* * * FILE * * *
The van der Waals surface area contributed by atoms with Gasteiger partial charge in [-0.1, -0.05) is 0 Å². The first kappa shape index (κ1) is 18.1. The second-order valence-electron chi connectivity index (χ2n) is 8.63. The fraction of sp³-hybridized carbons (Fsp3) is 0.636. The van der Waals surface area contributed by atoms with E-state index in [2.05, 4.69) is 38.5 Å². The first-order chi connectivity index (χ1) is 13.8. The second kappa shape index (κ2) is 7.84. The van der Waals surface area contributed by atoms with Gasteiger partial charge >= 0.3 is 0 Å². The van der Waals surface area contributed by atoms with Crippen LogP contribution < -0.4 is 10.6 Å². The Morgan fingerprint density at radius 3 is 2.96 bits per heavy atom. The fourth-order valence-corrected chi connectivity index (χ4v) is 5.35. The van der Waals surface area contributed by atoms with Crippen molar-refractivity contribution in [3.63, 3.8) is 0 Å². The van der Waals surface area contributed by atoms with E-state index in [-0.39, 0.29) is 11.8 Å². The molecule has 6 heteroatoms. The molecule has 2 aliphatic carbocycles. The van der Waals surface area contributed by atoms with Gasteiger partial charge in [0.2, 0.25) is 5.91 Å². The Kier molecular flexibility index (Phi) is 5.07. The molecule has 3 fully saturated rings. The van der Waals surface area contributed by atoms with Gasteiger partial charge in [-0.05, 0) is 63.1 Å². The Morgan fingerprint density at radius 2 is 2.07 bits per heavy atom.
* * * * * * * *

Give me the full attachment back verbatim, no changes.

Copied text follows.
The van der Waals surface area contributed by atoms with Gasteiger partial charge in [-0.1, -0.05) is 0 Å². The first kappa shape index (κ1) is 18.1. The second-order valence-electron chi connectivity index (χ2n) is 8.63. The fraction of sp³-hybridized carbons (Fsp3) is 0.636. The van der Waals surface area contributed by atoms with E-state index in [2.05, 4.69) is 38.5 Å². The first-order chi connectivity index (χ1) is 13.8. The second kappa shape index (κ2) is 7.84. The van der Waals surface area contributed by atoms with Gasteiger partial charge >= 0.3 is 0 Å². The van der Waals surface area contributed by atoms with Crippen LogP contribution < -0.4 is 10.6 Å². The Morgan fingerprint density at radius 3 is 2.96 bits per heavy atom. The fourth-order valence-corrected chi connectivity index (χ4v) is 5.35. The van der Waals surface area contributed by atoms with Crippen molar-refractivity contribution in [3.63, 3.8) is 0 Å². The van der Waals surface area contributed by atoms with E-state index in [-0.39, 0.29) is 11.8 Å². The molecule has 6 heteroatoms. The molecule has 2 aliphatic carbocycles. The van der Waals surface area contributed by atoms with Gasteiger partial charge in [0.2, 0.25) is 5.91 Å². The Kier molecular flexibility index (Phi) is 5.07. The molecule has 3 fully saturated rings. The van der Waals surface area contributed by atoms with Gasteiger partial charge in [-0.05, 0) is 63.1 Å². The Morgan fingerprint density at radius 2 is 2.07 bits per heavy atom.